That said, yeah, Jeeves looks pretty dang neat :slight_smile:


You are right in general. But sometimes minimalistic means that many people implement the same solutions using different libraries and final app ends as a big depencency hell. The right balance is required. Jeeves took my attention as Genserver concept is very nice for me but too low level for most usecases. For example Genserver as single process, where all casts and calls are serialized to queue, is performance problem for slow codes (external api calls, database calls and many, many others) So some pooling mechanism beeing part of language would be nice as all developers can build upon this and not using poolboy with different versions as dependency …

I think it was Dave Thomas talking in one of his presenations about too many dependencies in Rails world and that he can see this comming to Elixir/Phoenix … as a bad thing.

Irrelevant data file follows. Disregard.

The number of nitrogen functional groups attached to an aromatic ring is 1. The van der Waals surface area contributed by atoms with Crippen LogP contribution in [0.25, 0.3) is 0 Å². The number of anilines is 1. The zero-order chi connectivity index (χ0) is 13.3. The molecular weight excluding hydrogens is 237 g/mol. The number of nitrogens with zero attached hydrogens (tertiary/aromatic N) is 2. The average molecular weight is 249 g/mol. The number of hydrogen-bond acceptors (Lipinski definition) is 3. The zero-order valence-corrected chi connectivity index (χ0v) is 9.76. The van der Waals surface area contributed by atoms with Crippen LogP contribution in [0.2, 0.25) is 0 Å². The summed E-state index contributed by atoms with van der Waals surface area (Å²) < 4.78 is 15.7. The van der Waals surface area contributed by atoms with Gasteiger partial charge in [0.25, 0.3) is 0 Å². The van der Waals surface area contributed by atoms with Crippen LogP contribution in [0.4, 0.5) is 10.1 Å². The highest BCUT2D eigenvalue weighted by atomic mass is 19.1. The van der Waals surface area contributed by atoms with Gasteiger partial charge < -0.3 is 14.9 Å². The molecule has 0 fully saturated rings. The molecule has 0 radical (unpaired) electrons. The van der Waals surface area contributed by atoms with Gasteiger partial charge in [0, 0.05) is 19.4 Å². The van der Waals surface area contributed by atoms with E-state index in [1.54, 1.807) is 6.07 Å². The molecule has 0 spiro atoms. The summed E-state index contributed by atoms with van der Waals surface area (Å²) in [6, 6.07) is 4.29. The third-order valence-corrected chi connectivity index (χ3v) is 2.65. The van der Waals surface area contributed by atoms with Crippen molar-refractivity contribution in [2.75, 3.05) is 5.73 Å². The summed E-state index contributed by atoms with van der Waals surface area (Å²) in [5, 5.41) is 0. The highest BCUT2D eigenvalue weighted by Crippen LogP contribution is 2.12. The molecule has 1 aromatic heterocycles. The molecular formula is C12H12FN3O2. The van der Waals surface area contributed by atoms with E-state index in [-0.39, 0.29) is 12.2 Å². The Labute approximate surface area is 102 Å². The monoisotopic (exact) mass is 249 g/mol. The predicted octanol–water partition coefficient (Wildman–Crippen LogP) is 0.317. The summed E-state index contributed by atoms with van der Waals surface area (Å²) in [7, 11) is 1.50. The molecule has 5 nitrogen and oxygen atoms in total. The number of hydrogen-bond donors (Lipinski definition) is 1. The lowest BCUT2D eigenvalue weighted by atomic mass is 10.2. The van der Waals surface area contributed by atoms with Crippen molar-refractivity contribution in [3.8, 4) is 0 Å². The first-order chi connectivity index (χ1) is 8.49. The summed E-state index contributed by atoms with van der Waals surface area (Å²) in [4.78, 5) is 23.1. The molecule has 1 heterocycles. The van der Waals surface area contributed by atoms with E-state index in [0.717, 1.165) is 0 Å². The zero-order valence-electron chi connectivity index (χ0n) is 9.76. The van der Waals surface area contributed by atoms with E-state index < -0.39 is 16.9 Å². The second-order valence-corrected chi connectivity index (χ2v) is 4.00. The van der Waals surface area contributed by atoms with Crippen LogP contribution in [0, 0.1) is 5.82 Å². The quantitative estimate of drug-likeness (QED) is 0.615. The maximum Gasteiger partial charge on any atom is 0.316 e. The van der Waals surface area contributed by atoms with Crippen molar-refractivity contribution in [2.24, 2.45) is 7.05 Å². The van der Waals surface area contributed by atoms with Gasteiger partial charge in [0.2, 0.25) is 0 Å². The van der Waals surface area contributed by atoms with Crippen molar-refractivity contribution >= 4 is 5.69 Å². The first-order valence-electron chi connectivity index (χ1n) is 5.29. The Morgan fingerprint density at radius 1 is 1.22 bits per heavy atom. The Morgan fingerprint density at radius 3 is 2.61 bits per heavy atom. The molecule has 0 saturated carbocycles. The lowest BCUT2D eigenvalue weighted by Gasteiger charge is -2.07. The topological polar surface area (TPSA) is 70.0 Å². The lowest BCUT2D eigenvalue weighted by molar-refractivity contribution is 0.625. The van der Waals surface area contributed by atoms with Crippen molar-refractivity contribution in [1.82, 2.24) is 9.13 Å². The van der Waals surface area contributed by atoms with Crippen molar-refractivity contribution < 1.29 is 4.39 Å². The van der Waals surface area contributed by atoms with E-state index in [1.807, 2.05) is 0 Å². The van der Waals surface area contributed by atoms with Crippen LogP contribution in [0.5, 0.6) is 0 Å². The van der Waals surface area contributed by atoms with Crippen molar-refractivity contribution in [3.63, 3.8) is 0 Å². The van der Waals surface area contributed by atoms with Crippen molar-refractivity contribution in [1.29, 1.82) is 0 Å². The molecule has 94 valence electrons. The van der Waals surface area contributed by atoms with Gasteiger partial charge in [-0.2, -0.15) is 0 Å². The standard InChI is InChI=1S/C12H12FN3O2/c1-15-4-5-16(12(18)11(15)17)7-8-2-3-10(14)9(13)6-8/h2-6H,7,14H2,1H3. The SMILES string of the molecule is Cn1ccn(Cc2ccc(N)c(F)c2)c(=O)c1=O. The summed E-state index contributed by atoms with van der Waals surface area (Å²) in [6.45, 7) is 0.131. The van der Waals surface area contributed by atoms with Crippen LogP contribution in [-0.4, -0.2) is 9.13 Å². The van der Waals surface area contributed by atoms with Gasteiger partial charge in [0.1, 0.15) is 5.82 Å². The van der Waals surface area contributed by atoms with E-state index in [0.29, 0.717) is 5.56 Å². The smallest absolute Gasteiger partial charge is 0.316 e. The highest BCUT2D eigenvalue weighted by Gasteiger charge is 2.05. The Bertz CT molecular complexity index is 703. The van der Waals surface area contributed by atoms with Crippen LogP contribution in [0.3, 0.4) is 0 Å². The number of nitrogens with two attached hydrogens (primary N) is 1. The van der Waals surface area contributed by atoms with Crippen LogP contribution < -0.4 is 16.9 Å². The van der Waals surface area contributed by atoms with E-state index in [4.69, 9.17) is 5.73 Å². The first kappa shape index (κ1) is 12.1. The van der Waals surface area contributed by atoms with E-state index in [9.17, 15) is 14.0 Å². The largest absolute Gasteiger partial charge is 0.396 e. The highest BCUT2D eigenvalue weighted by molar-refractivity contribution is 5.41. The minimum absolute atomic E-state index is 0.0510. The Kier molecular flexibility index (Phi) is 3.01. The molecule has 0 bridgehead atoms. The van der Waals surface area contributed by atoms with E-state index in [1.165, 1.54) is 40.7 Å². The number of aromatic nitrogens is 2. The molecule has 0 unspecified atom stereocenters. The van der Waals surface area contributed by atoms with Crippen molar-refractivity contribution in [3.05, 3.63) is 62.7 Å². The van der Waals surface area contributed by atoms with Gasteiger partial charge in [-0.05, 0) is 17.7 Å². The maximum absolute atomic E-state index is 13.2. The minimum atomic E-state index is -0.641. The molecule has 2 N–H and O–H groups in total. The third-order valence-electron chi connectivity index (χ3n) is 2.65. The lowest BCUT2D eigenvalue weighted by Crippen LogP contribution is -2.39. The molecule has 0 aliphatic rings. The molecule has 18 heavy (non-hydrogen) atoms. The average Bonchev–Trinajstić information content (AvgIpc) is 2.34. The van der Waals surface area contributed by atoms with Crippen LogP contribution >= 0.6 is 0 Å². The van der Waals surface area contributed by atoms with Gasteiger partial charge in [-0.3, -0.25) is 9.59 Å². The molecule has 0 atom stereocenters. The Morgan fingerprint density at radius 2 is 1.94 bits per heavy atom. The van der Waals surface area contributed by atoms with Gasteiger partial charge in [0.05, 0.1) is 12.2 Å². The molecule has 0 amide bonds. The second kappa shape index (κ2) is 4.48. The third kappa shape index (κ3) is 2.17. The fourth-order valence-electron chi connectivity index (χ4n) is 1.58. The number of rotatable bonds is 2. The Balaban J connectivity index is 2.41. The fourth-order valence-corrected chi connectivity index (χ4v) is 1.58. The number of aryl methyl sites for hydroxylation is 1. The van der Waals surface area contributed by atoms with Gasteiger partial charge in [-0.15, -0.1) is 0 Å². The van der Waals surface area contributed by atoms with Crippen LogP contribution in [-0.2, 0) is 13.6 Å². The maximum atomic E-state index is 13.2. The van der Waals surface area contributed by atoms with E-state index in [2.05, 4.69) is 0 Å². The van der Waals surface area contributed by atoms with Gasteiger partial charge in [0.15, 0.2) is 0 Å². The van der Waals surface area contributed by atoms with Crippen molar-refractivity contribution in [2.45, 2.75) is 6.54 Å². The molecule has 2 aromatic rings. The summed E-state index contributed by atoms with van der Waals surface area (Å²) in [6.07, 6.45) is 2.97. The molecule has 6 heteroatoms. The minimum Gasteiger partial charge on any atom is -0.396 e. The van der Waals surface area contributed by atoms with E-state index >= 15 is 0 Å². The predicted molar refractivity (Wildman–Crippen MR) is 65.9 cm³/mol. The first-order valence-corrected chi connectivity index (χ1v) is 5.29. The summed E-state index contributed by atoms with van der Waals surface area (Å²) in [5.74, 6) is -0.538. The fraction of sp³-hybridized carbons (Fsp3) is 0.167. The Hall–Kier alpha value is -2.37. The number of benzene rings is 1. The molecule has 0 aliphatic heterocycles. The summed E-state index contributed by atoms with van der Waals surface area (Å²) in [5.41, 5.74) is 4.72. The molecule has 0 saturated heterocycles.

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The main reason, for me, against including this library in core is that it is extremely macro heavy with a huge amount of indirection. I have a hard time understanding the code, and I have some experience with elixir doing it professionally for almost 2 years now. I would expect this task to be even more daunting for beginners.

I feel like this is one of those libraries that makes things easy, but unfortunately not simple.

Additionally the code produced by the library is hard to test, since all the processes it starts are named from inside the start_link function - it’s impossible to test the servers concurrently and you need to manually reset their state between the tests. Starting a new process per test is usually an approach that works much better - you can run your tests concurrently and no cleanup is needed.